LOUISVILLE, Ky. — Sen. Mitch McConnell offered a bleak assessment of where the U.S. stands with Afghanistan on Monday.
“I think Afghanistan is lost,” he said following a tour of a manufacturing plant in Louisville.
What You Need To Know
- The Taliban have recaptured control of Afghanistan
- The group’s recent rise to power came after the U.S. pulled troops out of the country
- President Joe Biden promised to pull out of the country this year, following through on a plan originally put into place by former President Donald Trump
- Sen. Mitch McConnell criticized Biden, but other Kentucky lawmakers said withdrawal should’ve happened sooner
The top Republican in the Senate spoke shortly before President Joe Biden spoke to the nation, defending his decision to pull troops out of the country.
“I will not repeat the mistakes we’ve made in the past,” Biden said.
The president also said, "I stand squarely behind my decision. After 20 years, I've learned the hard way that there was never a good time to withdraw U.S. forces."
The Taliban resumed control of Afghanistan’s capital just days after the U.S. military left. Biden has committed 6,000 troops to help allies and refugees evacuate.
“I think the president felt strongly about this, obviously,” McConnell said. “He overruled his own military leaders to do it, and he owns it.”
Biden followed through on a plan negotiated by former president Trump to withdraw troops this year.
Biden said he had to follow through or risk angering the Taliban anyways.
McConnell disagreed and said the U.S. should’ve stayed in Afghanistan to fight terrorism.
“Not because I thought there was any realistic hope some western-style democratic government was going to emerge in Afghanistan, but because it was in our own national interests,” McConnell said. “Our national interest is why we went there.”
In a post on a libertarian blog site called Liberty Tree, Sen. Rand Paul said the U.S. should’ve withdrawn from Afghanistan much earlier and heeded calls from his father, former Texas Rep. Ron Paul.
“It was always doomed for failure, and some have said so for a very long time, and proved right time and time again through our recent foreign policy disasters,” Paul wrote in the blog post Monday.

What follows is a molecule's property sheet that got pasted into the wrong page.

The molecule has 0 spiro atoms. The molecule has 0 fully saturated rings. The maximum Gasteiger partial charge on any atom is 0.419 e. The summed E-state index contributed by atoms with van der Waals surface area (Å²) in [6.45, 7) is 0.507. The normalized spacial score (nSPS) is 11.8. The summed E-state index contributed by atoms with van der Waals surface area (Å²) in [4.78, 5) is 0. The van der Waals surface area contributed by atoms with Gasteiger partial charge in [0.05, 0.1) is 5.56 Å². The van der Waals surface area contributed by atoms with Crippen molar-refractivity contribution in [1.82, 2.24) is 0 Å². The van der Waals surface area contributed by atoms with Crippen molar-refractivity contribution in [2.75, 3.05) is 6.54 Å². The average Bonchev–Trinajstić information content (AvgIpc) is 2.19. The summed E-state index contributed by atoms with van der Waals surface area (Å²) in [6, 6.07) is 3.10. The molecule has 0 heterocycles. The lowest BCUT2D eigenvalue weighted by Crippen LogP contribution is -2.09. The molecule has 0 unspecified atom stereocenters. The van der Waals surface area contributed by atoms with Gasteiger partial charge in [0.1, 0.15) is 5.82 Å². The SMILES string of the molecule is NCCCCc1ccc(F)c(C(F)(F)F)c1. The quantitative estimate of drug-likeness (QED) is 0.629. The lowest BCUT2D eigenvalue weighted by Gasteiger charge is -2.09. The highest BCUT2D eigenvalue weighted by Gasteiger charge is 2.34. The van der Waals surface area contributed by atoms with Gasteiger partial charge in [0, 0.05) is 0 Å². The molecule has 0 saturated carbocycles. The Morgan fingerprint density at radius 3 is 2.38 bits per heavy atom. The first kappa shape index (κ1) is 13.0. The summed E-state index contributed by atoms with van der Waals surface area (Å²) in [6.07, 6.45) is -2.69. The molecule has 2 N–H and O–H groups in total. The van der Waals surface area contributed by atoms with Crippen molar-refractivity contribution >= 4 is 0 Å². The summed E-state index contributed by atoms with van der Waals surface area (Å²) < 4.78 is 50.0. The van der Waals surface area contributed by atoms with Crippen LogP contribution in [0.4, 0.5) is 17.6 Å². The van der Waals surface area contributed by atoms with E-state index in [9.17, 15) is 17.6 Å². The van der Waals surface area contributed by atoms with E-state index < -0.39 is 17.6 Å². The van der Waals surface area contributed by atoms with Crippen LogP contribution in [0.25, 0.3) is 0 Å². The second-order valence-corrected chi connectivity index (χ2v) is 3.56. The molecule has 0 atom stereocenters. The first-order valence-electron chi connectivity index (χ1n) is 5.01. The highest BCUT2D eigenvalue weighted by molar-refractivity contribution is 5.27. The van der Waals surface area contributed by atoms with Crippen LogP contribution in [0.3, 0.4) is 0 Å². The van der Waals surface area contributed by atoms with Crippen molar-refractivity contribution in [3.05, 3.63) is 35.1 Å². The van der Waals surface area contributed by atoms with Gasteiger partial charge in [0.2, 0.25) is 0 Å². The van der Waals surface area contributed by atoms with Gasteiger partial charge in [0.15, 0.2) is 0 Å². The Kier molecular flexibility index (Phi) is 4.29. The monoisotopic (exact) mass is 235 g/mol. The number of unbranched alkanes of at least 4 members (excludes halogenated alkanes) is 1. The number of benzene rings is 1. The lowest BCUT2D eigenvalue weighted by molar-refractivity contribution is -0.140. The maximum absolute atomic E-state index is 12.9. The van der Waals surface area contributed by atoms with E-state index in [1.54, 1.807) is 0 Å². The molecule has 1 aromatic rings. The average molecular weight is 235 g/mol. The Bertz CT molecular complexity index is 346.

The rest of Kentucky’s congressional delegation has mixed views in statements either provided to Spectrum News 1 or posted on social media:
“President Biden’s botched troop withdrawal has put American lives in danger and arms in the hands of the Taliban while weakening the United States on the global stage.
“I have long supported a withdrawal of American troops from Afghanistan, a corrupt nation that American taxpayers have spent hundreds of billions of dollars propping up for the past 20 years. But such an exit should have been carefully planned, orderly, and focused on keeping Americans safe. Instead, the Biden administration’s lack of diplomatic planning has created an embarrassing failure that Congress must investigate and the president must take ownership for.”
“I’ve been to Bagram Air Base firsthand and visited our brave troops. The United States can’t stay in Afghanistan forever, but we also can’t leave overnight. The Biden administration’s botched withdrawal process is not only a let down to the U.S. men and women who served in Afghanistan, but also to the Afghan people who collaborated with us and we left behind. Images of U.S. personnel evacuating our embassy and Afghan people trying to get on flights to escape from the Taliban are heartbreaking. This could have been avoided, and publicly setting the 9/11 date for withdrawal was irresponsible. Our troops, Afghan allies and allies all over the world risked their lives to support stability in Afghanistan to strengthen security and create a brighter future for children in Afghanistan. They deserved much better from their sacrifices than this chaotic and failed withdrawal.”
“The situation unfolding in Afghanistan is truly heartbreaking. Twenty years and four presidents in, it has never been clearer how misguided and ill-conceived America’s war on terror was. Tragically, the precipitous surrender of Afghan Army troops vividly illustrates the futility of continued U.S. presence there.
“Thousands of American men and women bravely served in Afghanistan for the past two decades, sacrificing life and limb on behalf of our country and theirs. It is our moral obligation to use our economic and diplomatic power to fulfill our commitments to those who have risked their lives to aid in America’s missions in Afghanistan and to protect innocents from the Taliban.
“There is no sugar-coating the horrors that are happening right now, but let’s not pretend that there is a clear or easy solution. A third decade of indefinite war cannot be an option.”
“President Biden’s precipitous, disorganized and disastrous withdrawal of U.S. troops from Afghanistan has jeopardized everything Americans fought and died for in that country. This catastrophic foreign policy blunder has culminated today with the fall of Kabul to the Taliban, erasing two decades of progress countering radical jihadists who threaten our homeland.”
Barr’s full statement can be read here.
"The current situation in Afghanistan is a complete and total disaster. President Biden rightfully took responsibility for his decision, which now threatens the lives of U.S. Troops, our Afghan allies and Christians who are now in hiding. As we approach the 20th anniversary of Sept. 11, 2001, we will likely see a Taliban flag flying over the U.S. Embassy in Afghanistan. There may have never been a good time to withdraw U.S. Forces, but there was certainly a better way.
"I will have some tough questions for the Secretary of State, the Pentagon and White House for their inept evacuation of our personnel and our Afghan allies, and squandering our chances for a democracy in that forlorn country."